Other surveys of Chinese and Taiwanese students and physicians further depict the East Asian perspective of medical professionalism. In a survey of first-year Chinese medical students (Jiang et al., 2010), Jiang et al. shows a strong emphasis on ethics when defining the attributes of professionalism. It is further noted that the attributes gathered from the student responses generate a simplified response when compared to the perspective of professionals, as expected with their limited experience (Jiang et al., 2010). Similarly, in a sample of seventh year Taiwanese students, Tsai et al. discovered that students place the most emphasis on accountability and respect (Tsai et al., 2007). Notably, however, the scores were all relatively high in terms of importance, with more emphasis on the more broad aspects of professionalism in terms of patient interactions (Tsai et al., 2007). Meanwhile, in a study of thirteen occupational groups (volunteers, students, public health experts, physicians, etc.), Pan et al. noted different levels of value associated with aspects of professionalism, depending on their professional status (Pan et al., 2013). Of all the surveyed groups, clinical competence was consistently ranked the most important attribute, with groups showing main differences in the addition of attributes like self-management, teamwork, and health promotion (Pan et al., 2013).


In a survey of Chinese physicians, Nie et al. determined cross-cultural differences and commonalities between as compared to American attitudes on professionalism (Nie et al., 2015). The survey found that Chinese physicians generally supported the principles of the ABIM Physician Charter, primarily focused on issues of consent, full disclosure, and patient autonomy (Nie et al., 2015). The authors determined that Chinese culture and medical ethics are generally compatible in regards to moral expectations.

In a review of medical professionalism research published in the Chinese language, Wang et al. identified four main themes of research: teaching professionalism, practicing professionalism, conceptualizing professionalism, and teaching professionalism (Wang et al., 2016). In their conceptualization, Chinese authors typically examine professionalism in either religious or political contexts (Wang et al., 2016). Philosophies of traditional Chinese medicine are derived from Confucian or Taoist thought, and authors make the argument that their values, such as benevolent practice, self-discipline, and harmony, should make up the foundation of medical professionalism (Wang et al., 2016). The Chinese Communist’s Party’s values were also analyzed, as authors aligned the core socialist values, such as freedom, justice, and rule of law, to core principles of medical professional ethics, such as autonomy, beneficence, and justice. Wang et al. concluded that the in terms of conceptualizing a definition, the primary concern was moving towards prioritization of patient welfare over self-interest (Wang et al., 2016).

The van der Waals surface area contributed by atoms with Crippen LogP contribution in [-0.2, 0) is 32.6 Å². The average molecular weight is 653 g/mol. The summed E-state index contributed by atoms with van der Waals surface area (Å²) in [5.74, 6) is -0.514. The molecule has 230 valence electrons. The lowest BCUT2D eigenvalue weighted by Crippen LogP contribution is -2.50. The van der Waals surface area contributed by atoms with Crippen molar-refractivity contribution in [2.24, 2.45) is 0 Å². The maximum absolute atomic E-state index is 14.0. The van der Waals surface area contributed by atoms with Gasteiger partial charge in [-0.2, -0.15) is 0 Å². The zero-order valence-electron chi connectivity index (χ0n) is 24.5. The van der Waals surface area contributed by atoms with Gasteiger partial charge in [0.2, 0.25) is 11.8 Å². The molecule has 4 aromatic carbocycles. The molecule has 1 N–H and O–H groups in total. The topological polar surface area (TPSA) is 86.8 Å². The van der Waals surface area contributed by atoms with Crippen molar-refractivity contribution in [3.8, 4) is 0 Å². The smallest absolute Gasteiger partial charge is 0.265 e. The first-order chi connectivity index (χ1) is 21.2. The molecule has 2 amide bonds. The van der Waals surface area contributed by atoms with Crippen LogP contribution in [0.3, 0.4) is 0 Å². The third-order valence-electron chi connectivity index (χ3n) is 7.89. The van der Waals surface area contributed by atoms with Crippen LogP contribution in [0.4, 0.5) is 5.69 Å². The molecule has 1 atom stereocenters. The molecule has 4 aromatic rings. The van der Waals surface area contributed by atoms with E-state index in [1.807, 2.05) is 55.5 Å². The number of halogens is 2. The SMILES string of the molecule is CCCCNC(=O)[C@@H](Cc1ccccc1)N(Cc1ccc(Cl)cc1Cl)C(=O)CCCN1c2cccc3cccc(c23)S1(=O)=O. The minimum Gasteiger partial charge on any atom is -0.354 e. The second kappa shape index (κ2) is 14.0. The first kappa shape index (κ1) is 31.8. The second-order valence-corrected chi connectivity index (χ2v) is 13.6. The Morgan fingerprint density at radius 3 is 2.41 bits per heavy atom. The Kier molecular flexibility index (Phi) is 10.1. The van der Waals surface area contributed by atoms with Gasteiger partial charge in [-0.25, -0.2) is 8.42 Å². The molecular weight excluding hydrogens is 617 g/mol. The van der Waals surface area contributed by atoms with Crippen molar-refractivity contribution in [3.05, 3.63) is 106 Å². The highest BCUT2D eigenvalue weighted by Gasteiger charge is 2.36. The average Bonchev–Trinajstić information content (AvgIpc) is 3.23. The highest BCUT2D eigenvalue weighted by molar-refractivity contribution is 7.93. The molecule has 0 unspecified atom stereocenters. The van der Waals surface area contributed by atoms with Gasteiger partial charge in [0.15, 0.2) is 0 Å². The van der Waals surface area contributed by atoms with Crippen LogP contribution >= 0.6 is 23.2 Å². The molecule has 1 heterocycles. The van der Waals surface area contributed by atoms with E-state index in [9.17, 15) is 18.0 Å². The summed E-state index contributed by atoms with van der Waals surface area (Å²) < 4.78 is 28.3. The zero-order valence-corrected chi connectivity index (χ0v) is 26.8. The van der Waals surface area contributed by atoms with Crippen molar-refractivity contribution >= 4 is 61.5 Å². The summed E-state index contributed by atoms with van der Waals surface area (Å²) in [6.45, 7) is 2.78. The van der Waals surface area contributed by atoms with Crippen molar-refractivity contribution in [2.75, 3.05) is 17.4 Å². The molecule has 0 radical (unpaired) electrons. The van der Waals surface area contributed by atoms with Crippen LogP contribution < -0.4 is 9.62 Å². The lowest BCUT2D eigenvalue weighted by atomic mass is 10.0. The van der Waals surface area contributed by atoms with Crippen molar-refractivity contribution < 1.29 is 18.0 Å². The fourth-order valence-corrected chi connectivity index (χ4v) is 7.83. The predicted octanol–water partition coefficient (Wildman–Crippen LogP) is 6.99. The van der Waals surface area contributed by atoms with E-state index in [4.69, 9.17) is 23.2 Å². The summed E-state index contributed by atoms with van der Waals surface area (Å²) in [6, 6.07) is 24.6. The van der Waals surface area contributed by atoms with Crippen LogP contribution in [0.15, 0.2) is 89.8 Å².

One example of a Chinese Code of Ethics was outlined in an article, where Ip analyzed the development of medical ethics in the 1990’s (Ip, 2005). In this Code of Conduct, relationships of the physician were emphasized, giving a framework for physician conduct with patients, colleagues, and society (Ip, 2005). Notably, the code was very general, making the measure of one’s professionalism and ethical performance more subjective. Interestingly, the Code of Conduct does not seem to correlate with the responses from the surveys of Chinese students and professionals described previously, indicating that the very general tone may have led to failed implementation or accountability of the standards outlined.